When a patient is fitted with an insertable cardiac monitor (ICM), it's important to do a follow-up within four to six weeks in order to check on the insertion sites and address the patient's questions. In this video, from our Insertable Cardiac Monitoring Essentials course, we'll cover the process of downloading data from an ICM device and ensuring that the device is sensing waves accurately.
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Arrhythmias can be difficult to detect. Insertable cardiac monitors (ICMs) can spot rhythm problems when other devices can’t. In our Insertable Cardiac Monitoring Essentials course, you’ll learn about the indications for an ICM implant, the different types of ICMs available, and the techniques used to insert and explant these devices. You’ll also cover data download methods, troubleshooting, and how to make the most out of your ICM devices.
It's generally good practice to arrange for a face to face office visit around four to six weeks post ICM implant to check on the insertion site and to address any issues or questions that a patient may have. To download data from an ICM at an office visit a standard device program it can be used in the same way that you might interrogate a permanent pacemaker. To interrogate an ICM using a programmer, place a programmer head over the device and follow the on-screen instructions once the device has been identified.
The programmer can be used to download ECG recordings, and also to change settings on the device to optimize its function. Some manufacturers also support device interrogation and programming via a tablet-based application. An example of this is Medtronic's Reveal LINQ mobile manager, which allows you to communicate with the ICM device without having to use a traditional programmer.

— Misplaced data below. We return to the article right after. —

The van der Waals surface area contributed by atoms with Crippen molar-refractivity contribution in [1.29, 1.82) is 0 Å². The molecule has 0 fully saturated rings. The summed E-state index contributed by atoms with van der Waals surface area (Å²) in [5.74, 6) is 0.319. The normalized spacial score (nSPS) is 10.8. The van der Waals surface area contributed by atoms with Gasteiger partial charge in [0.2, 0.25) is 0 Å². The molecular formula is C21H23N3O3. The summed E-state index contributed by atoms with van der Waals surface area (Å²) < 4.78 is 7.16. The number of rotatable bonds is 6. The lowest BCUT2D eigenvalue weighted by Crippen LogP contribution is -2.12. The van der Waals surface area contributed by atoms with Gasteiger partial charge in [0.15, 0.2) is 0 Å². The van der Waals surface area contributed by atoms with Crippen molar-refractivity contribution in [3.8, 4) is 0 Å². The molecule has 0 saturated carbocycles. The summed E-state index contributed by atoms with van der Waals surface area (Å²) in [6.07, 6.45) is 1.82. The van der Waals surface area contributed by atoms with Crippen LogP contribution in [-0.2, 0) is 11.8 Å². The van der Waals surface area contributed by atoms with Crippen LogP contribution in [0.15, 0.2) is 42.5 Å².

The application allows you to select the initial parameters when you insert a reveal link device, or to check the device parameters, and also download ECG recordings on a follow up visit. Whether you use a programmer or a tablet based application, you can check the ECG quality and then sure that the ICM device is sensing waves correctly.
But device will not only display the patient's ECG, but it will also flag up those complexes where it has identified ventricular sensing (VS) events. In this way, you can check but all of a patient's ventricular complexes have been identified correctly. You can download and review any ECG recordings that be made either as auto detections by the device itself, or as patient activated recordings.
In this example, you can see that the ICM device has saved an ECG recording showing an irregular rhythm with chaotic atrial activity. This is an episode of atrial fibrillation that the ICM device has correctly identified, automatically saving the CG for subsequent review by the clinician. Don't forget to check the device's battery status to ensure that the ICM has sufficient battery longevity to last until the next scheduled review visit.
At each device review, you can adjust the recording parameters according to requirements, you should aim to make the best use of the available device storage to maximize the chances of capturing the data that you need. You can set the type of arrhythmia events or device will detect and the upper and lower limits for the heart rate that will be detected as tachy or brad" episodes.
You can also determine how long an episode has to last for before the device will recognize it as an event. You can set how long patient activated recordings will last for and once you're happy, you can save all of these settings to be ICM device. Remember that each manufacturer's ICM device will be slightly different. So it's important to familiarize yourself with a relevant manual for the device that you will be using.